Snakeskin is one of eight films selected to screen as part of The Bill Gosden Tribute. The Tribute is a collection of some of Bill’s favourite films screened previously during his 40-year reign as director. In addition, a book to mark one year since his passing, titled The Gosden Years, is available for purchase from November 11 and is a record of his enormous legacy at the helm of NZIFF, including curated film notes and programme introductions.

We are delighted at the chance to see Snakeskin once again on big screens in parts of the country. To see if it’s screening in your town, head to the NZIFF website. Congratulations Gillian and Cushla!

The New Zealand International Film Festival has announced that local shorts will also screen before selected feature films in Auckland and Wellington, on top of the NZ’s Best and the Ngā Whanaunga Māori Pasifika short film sections. Keep an eye out for these five short films by DEGNZ members.

The Man Downstairs

Director/producer and DEGNZ member Grant Lahood will have his short The Man Downstairs  screened this year during the festival. The premise is mysterious as young couple Jess and Tom move into the perfect new apartment upstairs from their landlord Colin, but then things start getting strange.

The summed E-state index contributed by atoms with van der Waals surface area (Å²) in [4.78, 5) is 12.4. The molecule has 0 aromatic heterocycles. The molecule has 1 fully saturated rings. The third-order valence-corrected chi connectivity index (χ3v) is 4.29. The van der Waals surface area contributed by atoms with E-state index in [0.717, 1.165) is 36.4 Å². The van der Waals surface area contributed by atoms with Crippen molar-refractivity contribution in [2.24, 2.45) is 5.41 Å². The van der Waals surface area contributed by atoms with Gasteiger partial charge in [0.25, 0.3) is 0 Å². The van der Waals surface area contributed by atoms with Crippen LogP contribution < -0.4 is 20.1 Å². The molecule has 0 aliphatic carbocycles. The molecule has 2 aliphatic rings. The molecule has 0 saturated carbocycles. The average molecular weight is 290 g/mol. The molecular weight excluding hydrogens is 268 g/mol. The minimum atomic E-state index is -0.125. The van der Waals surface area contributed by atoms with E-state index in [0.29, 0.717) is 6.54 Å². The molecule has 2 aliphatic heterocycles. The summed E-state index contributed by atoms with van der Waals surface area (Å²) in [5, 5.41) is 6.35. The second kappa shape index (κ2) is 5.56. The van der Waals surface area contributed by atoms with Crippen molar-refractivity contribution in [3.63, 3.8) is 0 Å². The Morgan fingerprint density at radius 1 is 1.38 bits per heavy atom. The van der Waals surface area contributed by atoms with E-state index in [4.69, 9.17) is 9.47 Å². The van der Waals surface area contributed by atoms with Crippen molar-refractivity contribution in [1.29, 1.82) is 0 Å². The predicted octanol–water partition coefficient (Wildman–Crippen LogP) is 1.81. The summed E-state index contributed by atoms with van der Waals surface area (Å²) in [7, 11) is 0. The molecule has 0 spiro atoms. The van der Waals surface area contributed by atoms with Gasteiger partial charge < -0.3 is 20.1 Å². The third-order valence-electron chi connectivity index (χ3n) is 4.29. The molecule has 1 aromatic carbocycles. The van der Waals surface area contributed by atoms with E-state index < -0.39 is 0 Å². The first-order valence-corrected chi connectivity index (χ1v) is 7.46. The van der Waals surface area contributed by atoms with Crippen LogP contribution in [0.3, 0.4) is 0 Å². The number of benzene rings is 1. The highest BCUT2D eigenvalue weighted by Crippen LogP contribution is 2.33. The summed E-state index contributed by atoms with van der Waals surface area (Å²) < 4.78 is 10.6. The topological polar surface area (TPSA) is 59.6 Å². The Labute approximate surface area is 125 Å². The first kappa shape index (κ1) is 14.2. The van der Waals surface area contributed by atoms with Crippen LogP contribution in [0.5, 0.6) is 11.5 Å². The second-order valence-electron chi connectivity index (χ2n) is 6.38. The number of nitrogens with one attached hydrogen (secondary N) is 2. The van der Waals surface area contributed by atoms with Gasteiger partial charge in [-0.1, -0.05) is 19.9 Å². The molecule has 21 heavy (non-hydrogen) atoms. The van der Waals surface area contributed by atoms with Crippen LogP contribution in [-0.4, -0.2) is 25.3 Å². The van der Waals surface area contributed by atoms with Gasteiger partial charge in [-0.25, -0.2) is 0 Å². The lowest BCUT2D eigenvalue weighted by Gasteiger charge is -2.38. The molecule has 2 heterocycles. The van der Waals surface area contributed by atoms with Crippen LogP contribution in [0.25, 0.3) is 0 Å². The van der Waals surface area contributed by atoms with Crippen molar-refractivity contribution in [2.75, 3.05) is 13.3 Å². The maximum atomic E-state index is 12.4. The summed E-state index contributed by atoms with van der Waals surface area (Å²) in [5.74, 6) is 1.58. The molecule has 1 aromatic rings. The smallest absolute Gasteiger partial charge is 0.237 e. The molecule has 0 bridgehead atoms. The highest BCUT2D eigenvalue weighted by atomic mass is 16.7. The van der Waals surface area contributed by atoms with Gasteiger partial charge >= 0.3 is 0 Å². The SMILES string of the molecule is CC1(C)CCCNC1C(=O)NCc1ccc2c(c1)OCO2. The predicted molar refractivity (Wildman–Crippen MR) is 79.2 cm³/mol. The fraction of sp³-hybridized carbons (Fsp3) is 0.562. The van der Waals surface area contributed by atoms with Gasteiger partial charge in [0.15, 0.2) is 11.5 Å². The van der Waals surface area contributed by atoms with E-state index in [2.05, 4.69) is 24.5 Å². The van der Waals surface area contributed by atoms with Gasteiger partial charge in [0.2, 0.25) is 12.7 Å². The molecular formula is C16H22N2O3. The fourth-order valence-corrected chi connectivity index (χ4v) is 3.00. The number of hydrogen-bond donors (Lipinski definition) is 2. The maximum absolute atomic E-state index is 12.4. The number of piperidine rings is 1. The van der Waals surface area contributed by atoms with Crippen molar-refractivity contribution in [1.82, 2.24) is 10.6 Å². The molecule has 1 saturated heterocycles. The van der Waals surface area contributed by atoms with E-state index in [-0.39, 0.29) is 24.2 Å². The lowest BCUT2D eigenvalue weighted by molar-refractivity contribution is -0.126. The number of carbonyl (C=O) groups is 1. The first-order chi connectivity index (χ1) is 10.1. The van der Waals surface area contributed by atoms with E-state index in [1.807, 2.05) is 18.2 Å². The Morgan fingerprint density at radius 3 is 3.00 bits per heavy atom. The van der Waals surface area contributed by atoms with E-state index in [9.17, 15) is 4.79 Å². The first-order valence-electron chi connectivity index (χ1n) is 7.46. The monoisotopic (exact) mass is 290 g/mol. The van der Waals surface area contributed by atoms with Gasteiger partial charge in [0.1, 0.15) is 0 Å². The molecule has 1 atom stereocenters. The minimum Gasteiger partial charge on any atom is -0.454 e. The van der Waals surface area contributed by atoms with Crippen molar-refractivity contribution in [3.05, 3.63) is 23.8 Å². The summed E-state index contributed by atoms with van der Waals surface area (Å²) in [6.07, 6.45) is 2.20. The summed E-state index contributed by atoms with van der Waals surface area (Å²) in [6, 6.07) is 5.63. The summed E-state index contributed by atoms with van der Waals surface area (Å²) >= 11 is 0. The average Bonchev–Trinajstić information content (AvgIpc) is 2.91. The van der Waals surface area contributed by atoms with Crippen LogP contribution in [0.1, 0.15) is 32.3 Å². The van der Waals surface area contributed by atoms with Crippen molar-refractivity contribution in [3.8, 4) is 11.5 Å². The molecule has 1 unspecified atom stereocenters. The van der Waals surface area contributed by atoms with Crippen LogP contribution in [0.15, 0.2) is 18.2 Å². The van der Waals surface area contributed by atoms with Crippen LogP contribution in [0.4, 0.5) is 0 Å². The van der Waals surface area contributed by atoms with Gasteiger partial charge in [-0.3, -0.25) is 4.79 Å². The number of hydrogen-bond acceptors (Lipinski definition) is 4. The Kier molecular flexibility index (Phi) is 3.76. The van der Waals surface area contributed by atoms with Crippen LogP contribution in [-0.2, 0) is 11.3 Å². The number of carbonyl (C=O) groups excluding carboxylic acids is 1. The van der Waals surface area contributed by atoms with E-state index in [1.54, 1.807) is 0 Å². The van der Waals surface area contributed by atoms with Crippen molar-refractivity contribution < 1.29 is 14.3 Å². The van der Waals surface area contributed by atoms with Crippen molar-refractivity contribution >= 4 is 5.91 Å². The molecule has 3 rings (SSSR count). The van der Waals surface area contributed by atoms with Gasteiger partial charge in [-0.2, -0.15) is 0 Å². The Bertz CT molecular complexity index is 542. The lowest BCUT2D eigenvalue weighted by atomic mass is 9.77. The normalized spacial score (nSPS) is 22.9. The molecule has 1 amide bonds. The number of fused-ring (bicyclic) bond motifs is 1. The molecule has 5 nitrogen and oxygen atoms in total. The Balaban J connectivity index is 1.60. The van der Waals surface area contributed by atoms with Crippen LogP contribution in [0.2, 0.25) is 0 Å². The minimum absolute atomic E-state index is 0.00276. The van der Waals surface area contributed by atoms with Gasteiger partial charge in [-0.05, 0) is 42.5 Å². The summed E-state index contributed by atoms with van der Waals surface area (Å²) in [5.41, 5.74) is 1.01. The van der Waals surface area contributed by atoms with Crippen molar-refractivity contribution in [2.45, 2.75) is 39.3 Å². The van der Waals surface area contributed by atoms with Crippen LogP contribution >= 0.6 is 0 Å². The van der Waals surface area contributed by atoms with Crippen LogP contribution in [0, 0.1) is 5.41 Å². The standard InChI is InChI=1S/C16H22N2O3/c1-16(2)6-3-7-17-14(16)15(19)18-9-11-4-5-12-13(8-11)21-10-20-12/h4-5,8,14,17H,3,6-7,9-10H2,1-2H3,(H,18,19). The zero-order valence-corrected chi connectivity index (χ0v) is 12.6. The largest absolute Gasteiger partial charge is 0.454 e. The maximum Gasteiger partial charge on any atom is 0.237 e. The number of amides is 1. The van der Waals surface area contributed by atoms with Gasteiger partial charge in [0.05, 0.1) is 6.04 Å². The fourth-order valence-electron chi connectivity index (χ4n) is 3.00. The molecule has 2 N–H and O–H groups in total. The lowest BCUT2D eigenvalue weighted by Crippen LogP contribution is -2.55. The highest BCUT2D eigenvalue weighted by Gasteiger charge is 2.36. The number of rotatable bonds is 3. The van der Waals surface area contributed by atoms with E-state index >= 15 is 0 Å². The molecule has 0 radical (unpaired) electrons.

Marieville

Grant Lahood also has another short film screening, one he wrote, directed and produced called Marieville. Marieville is centred around Karen and a sudden encounter with an icon from her past that conjures evocative memories of her late father and his passion for a model Mississippi paddle boat.

The Meek

The storyline for The Meek simply couldn’t be more timely: in a twist of chromosomes and fate, young Izzy may also be the key to humanity’s future in a world ravaged by a deadly virus. The short film set to screen at this year’s festival is directed and written by DEGNZ member Gillian Ashurst and edited by Jonathan Woodford-Robinson.

Munkie

DEGNZ board member Steven Chow will see his film Munkie screened in Auckland and Wellington during the festival too. Steven wrote, directed and edited Munkie which tells the story of Rose and her violent plan for revenge against her domineering tiger parents.

Peninsula

In the film Peninsula, Mark is pushed out of his comfort zone while trying to reconnect with his estranged son Toby and deal with his new neighbour Amber who does things differently. Written and directed by Fiona McKenzie and edited and produced by Scott Flyger, Peninsula has done extremely well internationally and we are excited to have it screen on our shores again.